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Ethics Advisory Opinion 07-03

April 13, 2007

South Carolina Bar Ethics Advisory Opinion 07-03

SC Rules of Professional Conduct: 1.0(f), 1.7, 1.7(a), 1.7(a)(2), 1.7(b), 1.7(b)(4)

Date: June 22, 2007

Facts
Lawyer is in private practice in County Y. Lawyer has a personal relationship with the Sheriff of County X. Lawyer contemplates future representation of clients charged with crimes in County X. Lawyer would always question Sheriff as to his involvement in any case in which Lawyer was contacted and decline representation of anyone in whose case Sheriff had involvement. If Sheriff had no involvement, Lawyer would always disclose to future clients that she is involved in a personal relationship with the Sheriff of County X and would always obtain a written confirmation of informed consent signed by the client.

Question
Does Lawyer's relationship with Sheriff constitute a conflict of interest such that Lawyer must decline to represent any client charged by the Sheriff’s Office in County X?

Summary

Lawyer may represent clients charged by Sheriff’s Office in County X provided that Sheriff is not expected to testify in those clients’ cases, Lawyer discloses her personal relationship with the Sheriff to those clients, and Lawyer obtains a written confirmation of informed consent from those clients, confirmed in writing.

Opinion

Loyalty to clients and preservation of clients’ confidences and secrets are paramount to Lawyer’s representation of clients. Lawyer also must be able to exercise independent professional judgment. Because Lawyer and Sheriff are involved in a personal relationship, there may be a risk that client confidences will be revealed and that Lawyer’s professional judgment and loyalty could be compromised by Lawyer’s “personal relationship,” if lawyer will be expected to cross-examine sheriff.

Rule 1.7 addresses conflicts of interest concerning current clients, and, specifically, Rule 1.7(a)(2) addresses conflicts between a lawyer and a current client, former clients, a third person or the personal interest of thelawyer. Here, the personal interest of Lawyer, that is, her relationship with Sheriff, could conflict with the interest of clients in whose cases Sheriff had been involved. Lawyer should consider whether there is a significant risk that the representation of the client will be “materially limited” by Lawyer’s personal relationship. To avoid a conflict, Lawyer should refrain from representing those clients in whose cases Sheriff is expected to testify.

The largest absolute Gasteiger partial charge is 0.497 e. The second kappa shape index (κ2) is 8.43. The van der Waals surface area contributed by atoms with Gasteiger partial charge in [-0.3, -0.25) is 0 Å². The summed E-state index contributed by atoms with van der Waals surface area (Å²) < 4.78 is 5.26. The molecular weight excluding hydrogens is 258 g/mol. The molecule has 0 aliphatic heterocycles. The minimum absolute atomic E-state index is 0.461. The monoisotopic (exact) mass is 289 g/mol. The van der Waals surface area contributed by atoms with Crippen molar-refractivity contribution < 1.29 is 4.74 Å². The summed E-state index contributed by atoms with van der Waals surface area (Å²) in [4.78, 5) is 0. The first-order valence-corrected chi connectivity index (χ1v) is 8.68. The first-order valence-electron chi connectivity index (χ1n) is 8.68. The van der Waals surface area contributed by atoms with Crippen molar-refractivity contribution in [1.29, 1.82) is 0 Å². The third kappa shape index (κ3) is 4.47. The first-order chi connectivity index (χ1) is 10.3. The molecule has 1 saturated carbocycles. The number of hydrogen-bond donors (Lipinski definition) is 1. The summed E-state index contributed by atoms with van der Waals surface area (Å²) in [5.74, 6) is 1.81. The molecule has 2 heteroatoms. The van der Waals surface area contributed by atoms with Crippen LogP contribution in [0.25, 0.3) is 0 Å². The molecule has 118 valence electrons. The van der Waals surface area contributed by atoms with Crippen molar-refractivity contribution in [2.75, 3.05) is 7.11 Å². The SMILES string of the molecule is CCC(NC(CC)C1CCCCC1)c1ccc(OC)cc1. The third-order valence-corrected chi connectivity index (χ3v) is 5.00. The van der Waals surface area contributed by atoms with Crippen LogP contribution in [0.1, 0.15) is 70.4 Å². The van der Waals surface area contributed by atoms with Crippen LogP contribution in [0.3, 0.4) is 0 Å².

Lawyer may also represent clients on whose cases Sheriff is not expected to testify directly involved. Rule 1.7(b) allows a lawyer, despite a potential 1.7(a) conflict, to represent a client if, among other things, “the lawyer reasonably believes that the lawyer will be able to provide competent and diligent representation to each affected client.” Such a belief is not reasonable where lawyer will be called upon to cross examine Sheriff personally. Such a belief, may be reasonable, in other cases, however, those clients should be advised of Lawyer’s personal relationship with the Sheriff, and Lawyer should obtain signed, written confirmation of informed consent from those clients, as indicated in Rule 1.7(b)(4). Pursuant to Rule 1.0(f), the disclosure to and consultation with the client must provide “reasonably adequate information and explanation about the material risks of and reasonably available alternatives to the proposed course of conduct.” Comment 18 to Rule 1.7 suggests “[t]he better practice is to include within any writing the risks, advantages and alternatives discussed as a matter of full disclosure.”

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